Comment: Trying to tackle India’s deadly air pollution
This is not about prime minister Modi’s visit to UK. This is about the risk millions of Indians face every day.
It’s something in the air, a shapeless often orderless sometimes invisible thing called particulate matter (PM).
It comes from the exhaust of vehicles, the fumes from coal fired power plants, the burning of waste, and dust from construction.
It settles in the lungs and causes everything from allergies, asthma, and lung damage to premature death of the most vulnerable people.
Some researchers have said air pollution caused close to 650,000 premature deaths in India in 2010. This number is predicted to increase as India develops — and perhaps we should ask what that word ‘develop’ actually means.
India has 13 of the 20 most polluted cities in the world according to the recent World Health Organisation report.
Around 35% of the country’s schoolchildren are affected by the smog.
Delhi’s air is dirtier than Beijing’s
The air in Bangalore is dangerously dirty
Look how many people air pollution is killing around the world
So what can be done?
The obvious answer would surely be to tackle the problem of air pollution by reducing emissions at sources — but that’s not likely to happen soon.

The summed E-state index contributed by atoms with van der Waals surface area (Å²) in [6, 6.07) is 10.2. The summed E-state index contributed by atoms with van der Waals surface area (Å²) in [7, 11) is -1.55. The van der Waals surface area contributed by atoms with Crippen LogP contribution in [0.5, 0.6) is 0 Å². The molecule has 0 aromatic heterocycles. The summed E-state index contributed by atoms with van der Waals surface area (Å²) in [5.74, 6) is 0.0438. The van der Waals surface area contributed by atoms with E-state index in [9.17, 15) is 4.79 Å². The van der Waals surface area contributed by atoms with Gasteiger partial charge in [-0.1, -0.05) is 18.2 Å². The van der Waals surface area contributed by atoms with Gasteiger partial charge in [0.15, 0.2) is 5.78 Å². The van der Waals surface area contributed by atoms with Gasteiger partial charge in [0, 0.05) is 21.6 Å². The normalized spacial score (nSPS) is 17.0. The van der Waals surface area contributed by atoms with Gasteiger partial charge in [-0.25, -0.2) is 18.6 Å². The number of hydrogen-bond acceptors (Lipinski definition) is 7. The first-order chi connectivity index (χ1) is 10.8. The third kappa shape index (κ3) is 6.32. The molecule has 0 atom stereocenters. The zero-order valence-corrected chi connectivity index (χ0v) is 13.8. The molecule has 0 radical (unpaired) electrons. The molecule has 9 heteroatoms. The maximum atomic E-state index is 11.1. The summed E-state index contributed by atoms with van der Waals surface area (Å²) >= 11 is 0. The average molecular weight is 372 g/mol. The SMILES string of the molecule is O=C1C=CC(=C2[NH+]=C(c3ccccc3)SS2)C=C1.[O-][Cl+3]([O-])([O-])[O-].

What is possible is system by which people in India can see in realtime how bad the air pollution is.
So we have designed a new smartphone app – called the Clean Air Nation app – that does exactly that.
It draws upon data provided on a web platform introduced by the government earlier this year: the National Air Quality Index (NAQI).
It’s not a perfect system. It has its flaws, first and foremost that the numbers may be hard for the uninitiated to decipher.
Neither does it provide much of a solution, but that’s partly because when the PM level hits 500 there’s not a lot you can do except for stay indoors.
But it does what it’s supposed to: it tells people how polluted the air in their area is and advises them and the government what kind of precautions should be taken — including specific instructions for children, pregnant women and the elderly.
Sometimes it’ll say there’s no need to do anything, on more polluted days it will advise to wear a mask, and on the worst days it’ll recommend to stay at home.
In Delhi there are a lot of those days.
Since it scrapes data from the NAQI website itself, there are geographical limitations. It only works in 16 cities in India (Patna, Muzaffarpur, Delhi, Ahmedabad, Faridabad, Bengaluru, Mumbai, Pune, Navi Mumbai, Chandrapur, Chennai, Hyderabad, Agra, Lucknow, Varanasi and Kanpur).
This leaves large chunks of the country unaccounted for, and sometimes even the data from existing stations is way out of date.
Greenpeace India faces some unique challenges, and we don’t have much of a budget.
But despite all that we’ve built the Clean Air Nation app.